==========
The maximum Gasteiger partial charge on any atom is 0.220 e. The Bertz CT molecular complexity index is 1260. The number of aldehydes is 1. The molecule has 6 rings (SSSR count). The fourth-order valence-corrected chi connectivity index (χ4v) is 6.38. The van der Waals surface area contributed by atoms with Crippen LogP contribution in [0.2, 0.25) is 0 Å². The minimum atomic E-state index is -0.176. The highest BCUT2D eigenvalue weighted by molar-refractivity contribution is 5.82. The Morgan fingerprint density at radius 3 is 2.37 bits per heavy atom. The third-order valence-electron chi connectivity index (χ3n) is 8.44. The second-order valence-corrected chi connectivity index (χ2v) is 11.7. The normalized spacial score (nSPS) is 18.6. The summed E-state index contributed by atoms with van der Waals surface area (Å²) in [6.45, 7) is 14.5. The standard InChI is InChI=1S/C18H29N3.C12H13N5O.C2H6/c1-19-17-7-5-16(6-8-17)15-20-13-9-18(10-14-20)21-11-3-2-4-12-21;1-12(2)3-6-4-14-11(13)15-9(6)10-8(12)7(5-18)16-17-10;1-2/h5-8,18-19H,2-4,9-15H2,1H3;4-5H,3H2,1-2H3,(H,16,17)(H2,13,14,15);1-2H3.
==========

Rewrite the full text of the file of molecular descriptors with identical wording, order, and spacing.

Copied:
The maximum Gasteiger partial charge on any atom is 0.220 e. The Bertz CT molecular complexity index is 1260. The number of aldehydes is 1. The molecule has 6 rings (SSSR count). The fourth-order valence-corrected chi connectivity index (χ4v) is 6.38. The van der Waals surface area contributed by atoms with Crippen LogP contribution in [0.2, 0.25) is 0 Å². The minimum atomic E-state index is -0.176. The highest BCUT2D eigenvalue weighted by molar-refractivity contribution is 5.82. The Morgan fingerprint density at radius 3 is 2.37 bits per heavy atom. The third-order valence-electron chi connectivity index (χ3n) is 8.44. The second-order valence-corrected chi connectivity index (χ2v) is 11.7. The normalized spacial score (nSPS) is 18.6. The summed E-state index contributed by atoms with van der Waals surface area (Å²) in [6.45, 7) is 14.5. The standard InChI is InChI=1S/C18H29N3.C12H13N5O.C2H6/c1-19-17-7-5-16(6-8-17)15-20-13-9-18(10-14-20)21-11-3-2-4-12-21;1-12(2)3-6-4-14-11(13)15-9(6)10-8(12)7(5-18)16-17-10;1-2/h5-8,18-19H,2-4,9-15H2,1H3;4-5H,3H2,1-2H3,(H,16,17)(H2,13,14,15);1-2H3.